length of weld, and spacing, in that order from left to right.



Field welds are indicated with a flag placed at the junction of the
horizontal line and the arrow line and pointing to the tail of the
reference line.



A circle at the same point indicates that the weld should be made
all around.



The perpendicular legs
of the filled, bevel, J, and flare bevel
welds must be at the left.



Loads in weld design:



For fillet welds, the stress is considered as shear on the throat
regardless of the direction of the load.



For butt welds, the allowable stress is the same as f
or the base
metal.



Weld requirements:



The maximum size of a fillet weld is 1/16 inch less than the
nominal thickness of the material being joined if it is 1/4 inch
thick or more. If the material is less than 1/4 inch thick, the
maximum size is the sam
e as the material.



The minimum size of fillet welds:


material thickness of the




minimum size of

thicker part joined, inches




fillet weld,
inches

to 1/4 inclusive






1/8

over 1/4 to 1/2






3/16


48

over 1/2 to 3/4






1/4

over 3/4







5/16



The m
inimum length of fillet welds must not be less than 4 times
the weld size plus 1/4 inch for starting and stopping the arc.



Or two or more welds parallel to each other, the length must be at
least equal to the perpendicular distance between them.



For in
termittent welds, the length must be at least 1
-
1/2 inches.



Concrete Connections



In most cast
-
in
-
place concrete construction there are generally no
connectors as with wood or steel.



Different pours of concrete are tied together with reinforcing bars
or with
keyed sections.



Pre
-
cast concrete construction


there must be some way of rigidly
attaching one piece to another. This is accomplished with weld plates.



Rebars and keyed sections:



The most typical type of cast
-
in
-
place concrete joint is one

where the
reinforcing bars are allowed to extend past the formwork to become
part of the next pour.



These types of joints are found in many situations:



Footing to foundation wall



Walls to slabs



Beams to beams



Columns to beams



Reinforcing is only for the purpose of tying two pours of concrete
together rather than transmitting large loads, they are called dowels.



The length of the dowels or extensions of rebar from one section of
concrete to the next is determined by the minimu
m development length
required to transmit the loads or by the ACI code.



Keyed sections are used either alone or with rebars to provide a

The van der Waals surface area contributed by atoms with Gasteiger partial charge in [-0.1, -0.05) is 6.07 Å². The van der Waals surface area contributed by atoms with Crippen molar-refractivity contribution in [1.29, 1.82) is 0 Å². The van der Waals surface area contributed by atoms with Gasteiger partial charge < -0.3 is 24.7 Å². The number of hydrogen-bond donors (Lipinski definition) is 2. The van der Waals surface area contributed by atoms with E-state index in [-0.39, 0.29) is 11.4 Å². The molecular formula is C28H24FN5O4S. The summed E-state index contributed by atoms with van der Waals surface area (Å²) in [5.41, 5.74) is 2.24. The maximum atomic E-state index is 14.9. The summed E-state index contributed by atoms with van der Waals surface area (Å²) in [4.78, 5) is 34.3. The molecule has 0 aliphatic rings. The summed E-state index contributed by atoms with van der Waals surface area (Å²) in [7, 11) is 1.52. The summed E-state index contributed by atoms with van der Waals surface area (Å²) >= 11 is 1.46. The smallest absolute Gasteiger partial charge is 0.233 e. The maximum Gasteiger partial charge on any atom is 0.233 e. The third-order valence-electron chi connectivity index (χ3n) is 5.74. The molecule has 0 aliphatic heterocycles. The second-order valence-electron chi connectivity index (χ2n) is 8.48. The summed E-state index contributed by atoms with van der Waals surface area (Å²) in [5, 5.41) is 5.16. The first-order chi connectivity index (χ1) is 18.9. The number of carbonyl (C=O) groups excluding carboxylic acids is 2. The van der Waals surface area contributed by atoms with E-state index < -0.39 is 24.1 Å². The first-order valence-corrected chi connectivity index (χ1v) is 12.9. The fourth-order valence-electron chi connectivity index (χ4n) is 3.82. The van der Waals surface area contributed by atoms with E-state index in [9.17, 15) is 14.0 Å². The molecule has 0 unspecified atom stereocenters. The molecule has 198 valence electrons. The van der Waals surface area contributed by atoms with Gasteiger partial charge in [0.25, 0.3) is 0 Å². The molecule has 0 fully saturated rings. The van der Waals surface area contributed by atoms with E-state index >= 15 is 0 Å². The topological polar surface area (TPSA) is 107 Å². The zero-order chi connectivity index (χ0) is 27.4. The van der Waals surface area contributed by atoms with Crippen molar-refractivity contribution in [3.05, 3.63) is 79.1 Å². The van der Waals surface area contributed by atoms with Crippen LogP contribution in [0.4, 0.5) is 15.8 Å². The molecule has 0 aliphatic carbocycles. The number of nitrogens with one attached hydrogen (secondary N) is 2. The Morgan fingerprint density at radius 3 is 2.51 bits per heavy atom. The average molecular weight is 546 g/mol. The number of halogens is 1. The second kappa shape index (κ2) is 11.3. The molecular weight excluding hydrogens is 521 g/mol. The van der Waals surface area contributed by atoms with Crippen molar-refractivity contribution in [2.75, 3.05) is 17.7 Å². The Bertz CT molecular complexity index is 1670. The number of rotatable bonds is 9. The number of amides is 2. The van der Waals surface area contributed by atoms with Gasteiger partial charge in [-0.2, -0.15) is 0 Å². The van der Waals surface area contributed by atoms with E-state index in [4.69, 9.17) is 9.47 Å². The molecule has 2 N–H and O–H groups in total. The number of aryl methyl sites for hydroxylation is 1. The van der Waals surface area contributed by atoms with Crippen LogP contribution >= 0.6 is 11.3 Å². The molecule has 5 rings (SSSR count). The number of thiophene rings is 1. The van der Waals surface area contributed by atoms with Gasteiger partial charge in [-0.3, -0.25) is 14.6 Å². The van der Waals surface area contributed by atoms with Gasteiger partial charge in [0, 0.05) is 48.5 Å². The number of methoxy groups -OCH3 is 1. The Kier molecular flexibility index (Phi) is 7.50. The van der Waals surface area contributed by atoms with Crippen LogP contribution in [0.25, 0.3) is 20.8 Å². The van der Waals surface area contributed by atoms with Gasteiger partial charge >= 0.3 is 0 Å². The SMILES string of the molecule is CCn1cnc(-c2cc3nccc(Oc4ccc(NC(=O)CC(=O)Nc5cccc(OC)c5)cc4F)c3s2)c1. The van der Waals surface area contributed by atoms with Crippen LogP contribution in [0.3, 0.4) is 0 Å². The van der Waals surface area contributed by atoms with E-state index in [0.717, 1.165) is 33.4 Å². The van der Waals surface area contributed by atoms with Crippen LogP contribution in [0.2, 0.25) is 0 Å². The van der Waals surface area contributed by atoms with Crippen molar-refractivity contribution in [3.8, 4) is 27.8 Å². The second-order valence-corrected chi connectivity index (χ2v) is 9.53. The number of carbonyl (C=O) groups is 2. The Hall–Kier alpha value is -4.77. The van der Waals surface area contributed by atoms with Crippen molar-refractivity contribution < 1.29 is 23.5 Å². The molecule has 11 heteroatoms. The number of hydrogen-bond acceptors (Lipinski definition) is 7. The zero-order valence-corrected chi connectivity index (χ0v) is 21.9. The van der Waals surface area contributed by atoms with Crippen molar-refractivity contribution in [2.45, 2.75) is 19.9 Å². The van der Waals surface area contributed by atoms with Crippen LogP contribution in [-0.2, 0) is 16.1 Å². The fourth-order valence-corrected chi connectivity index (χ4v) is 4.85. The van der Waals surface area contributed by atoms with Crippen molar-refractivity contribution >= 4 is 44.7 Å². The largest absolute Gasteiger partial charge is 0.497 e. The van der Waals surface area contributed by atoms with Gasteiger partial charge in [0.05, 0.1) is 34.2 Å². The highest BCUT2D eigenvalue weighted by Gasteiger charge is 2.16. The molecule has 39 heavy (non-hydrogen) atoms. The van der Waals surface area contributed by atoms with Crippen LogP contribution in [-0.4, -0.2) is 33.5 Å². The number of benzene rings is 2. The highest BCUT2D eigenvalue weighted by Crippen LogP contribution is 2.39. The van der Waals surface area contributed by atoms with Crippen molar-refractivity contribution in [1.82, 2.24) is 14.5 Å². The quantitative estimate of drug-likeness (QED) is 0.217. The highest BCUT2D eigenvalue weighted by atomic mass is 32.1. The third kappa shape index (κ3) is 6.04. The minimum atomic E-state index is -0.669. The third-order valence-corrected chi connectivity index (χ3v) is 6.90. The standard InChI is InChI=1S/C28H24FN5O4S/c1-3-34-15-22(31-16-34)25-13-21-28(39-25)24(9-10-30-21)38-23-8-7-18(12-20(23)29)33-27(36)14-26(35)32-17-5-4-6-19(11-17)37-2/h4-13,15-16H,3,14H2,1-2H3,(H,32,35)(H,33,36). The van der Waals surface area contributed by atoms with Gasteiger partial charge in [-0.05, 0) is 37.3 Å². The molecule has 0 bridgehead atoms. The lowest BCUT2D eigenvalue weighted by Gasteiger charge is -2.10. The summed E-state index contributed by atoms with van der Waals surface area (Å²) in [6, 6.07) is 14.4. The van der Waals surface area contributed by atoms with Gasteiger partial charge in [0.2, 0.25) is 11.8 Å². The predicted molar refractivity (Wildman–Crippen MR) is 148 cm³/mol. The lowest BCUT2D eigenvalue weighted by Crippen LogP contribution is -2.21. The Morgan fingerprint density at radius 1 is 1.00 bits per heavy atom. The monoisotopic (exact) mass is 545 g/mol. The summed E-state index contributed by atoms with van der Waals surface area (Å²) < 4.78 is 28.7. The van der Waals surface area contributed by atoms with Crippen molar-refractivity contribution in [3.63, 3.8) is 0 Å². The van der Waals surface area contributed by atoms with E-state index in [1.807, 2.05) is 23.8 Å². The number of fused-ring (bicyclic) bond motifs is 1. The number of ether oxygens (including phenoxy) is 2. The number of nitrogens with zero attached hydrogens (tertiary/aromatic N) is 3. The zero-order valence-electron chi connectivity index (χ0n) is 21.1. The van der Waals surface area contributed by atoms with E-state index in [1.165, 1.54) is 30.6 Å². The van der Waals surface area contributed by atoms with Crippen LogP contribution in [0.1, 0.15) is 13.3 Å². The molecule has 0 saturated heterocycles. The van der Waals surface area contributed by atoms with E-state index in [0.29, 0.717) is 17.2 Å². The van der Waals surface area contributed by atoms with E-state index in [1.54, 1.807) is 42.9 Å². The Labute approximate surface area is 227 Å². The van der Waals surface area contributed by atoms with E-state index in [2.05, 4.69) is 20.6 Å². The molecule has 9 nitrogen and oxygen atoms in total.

stronger joint between teo pours of concrete. Keyed sections are often
used in footings and floor slabs.



Weld plat
es



Precast structures are built in sections require a way to transmit
horizontal, vertical, and moment forces from one piece to the next.
This is usually accomplished by casting weld plates, angles, and other
types of steel pieces into the concrete memb
ers at the factory.


49



At the site, the members are placed in position and corresponding plates
are welded together.



Shear Connectors



Shear connectors are not really conn
ectors in the usual sense, but are
use to tie steel and concrete together in composite sections so forces are
transmitted from one to the other.



One of the typical applications of shear connectors is with concrete slab
/ steel beam composite sections.



Connectors are welded to the top of the steel beam in the fabricating
shop at a fairly close spacing which is determined by engineering
calculations to transmit the forces created by the applied loads.



These are often called headed anchor studs and abbre
viated HAS on the
drawings.



Building Code Requirements on Structural Design



Th code requires that any construction method be based on a rational analysis
in accordance with well
-
established principles of mechanics, and that such an
analysis provides a

path for all loads and forces from their point of origin to
the load resisting elements.



The analysis must include distribution of horizontal shear, horizontal
torsional moments, stability against overturning, and anchorage.



Horizontal torsional moment results from torsion due to eccentricity between
the center of application of a lateral force and the center of rigidity of the
force
-
resisting system.



Anchorage resists the uplift and sliding forces on a structure.



When the

building design is based on allowable stress or working stress
design, each component must be designed to resist the most critical effect
resulting from the combination of loads listed.



Live Loads



Some reductions in live loads are permitted by code.



Other provisions:



Designing floors to accommodate concentrated loads. If these loads,
acting on any space 2
-
1/2 feet square on an otherwise unloaded floor,
would result in stresses greater than those caused by the uniform load,
then the floor must b de
signed accordingly.



Practice Examination Answers



Long Spans do not provide better resistance to lateral loads


50



Long spans are not economical when compared to short spans



Modulus of Elasticity (E)



Ratio of unit stress to unit strain



Unit stress i
s the stress per unit area measured in psi



Unit strain is the total shortening or lengthening of a member divided
by its length



The higher the E value, the greater its stiffness or resistance to deformation



Simple Beams vs. Continuous Beams



Simple
beams have more deflection than continuous beams



Continuous beams require more complex calculations and connections